public static function lazyButton($userId) {
    // Load the user.
    $entityTypeManager = \Drupal::service('entity_type.manager');
    $user = $entityTypeManager->getStorage('user')->load($userId);

    // Get the current state of the button.
    $state = \Drupal::service('state');
    $buttonState = $state->get('lazy_button.state');

    // Generate button.
    return \Drupal::service('lazy_button.button_service')->generateButton($user, $buttonState);

If you want to make this a state for the user then you would need to reference the state with the user ID added, like this.

$buttonState = $state->get('lazy_button.state:' . $user->id());

It might, however, be better to use the Drupal Private Tempory store to store data against the user instead of using the state service like this.

The final step is to load the lazy_button.button_service service and run the generateButton() method to generate the button using the user entity and the current state of the button. This will return a render array that will be placed into the content of the page by the lazy builder.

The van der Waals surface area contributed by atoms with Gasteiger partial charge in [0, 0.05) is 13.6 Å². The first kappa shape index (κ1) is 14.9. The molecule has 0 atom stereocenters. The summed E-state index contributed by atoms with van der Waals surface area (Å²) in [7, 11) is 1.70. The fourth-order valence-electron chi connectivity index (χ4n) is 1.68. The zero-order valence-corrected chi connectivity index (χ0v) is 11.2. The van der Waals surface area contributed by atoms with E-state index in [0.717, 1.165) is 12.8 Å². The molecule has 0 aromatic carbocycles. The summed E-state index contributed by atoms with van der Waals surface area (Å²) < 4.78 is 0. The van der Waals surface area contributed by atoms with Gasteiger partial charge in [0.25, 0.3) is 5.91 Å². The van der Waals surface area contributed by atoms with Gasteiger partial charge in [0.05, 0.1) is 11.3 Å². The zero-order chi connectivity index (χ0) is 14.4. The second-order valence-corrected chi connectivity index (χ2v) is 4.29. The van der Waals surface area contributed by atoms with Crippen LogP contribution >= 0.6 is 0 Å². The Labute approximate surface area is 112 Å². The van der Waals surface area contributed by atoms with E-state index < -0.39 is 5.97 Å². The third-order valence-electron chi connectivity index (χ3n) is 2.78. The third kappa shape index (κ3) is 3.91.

Let's look at the button service now.

The Button Service

In order to generate the button we need to create a service that will generate a render array with different properties depending on that incoming parameters.

    class: Drupal\lazy_button\LazyButtonService
    arguments: [ '@string_translation' ]

The service definition just accepts the string_translation service so that we can properly translate the text being added to the button. This allows us to use the $this->t() method within this class.

All the service needs to do is generate and return a render array. In this example we are using a state to decide what text should be in the button. The user entity is also used to print out the name of the user as a greeting, which makes the element fully dynamic.

There is a little bit of code here, but I have added plenty of comments to the code example in order to make it clear what is being done.

  public function generateButton(UserInterface $user, $buttonState):array {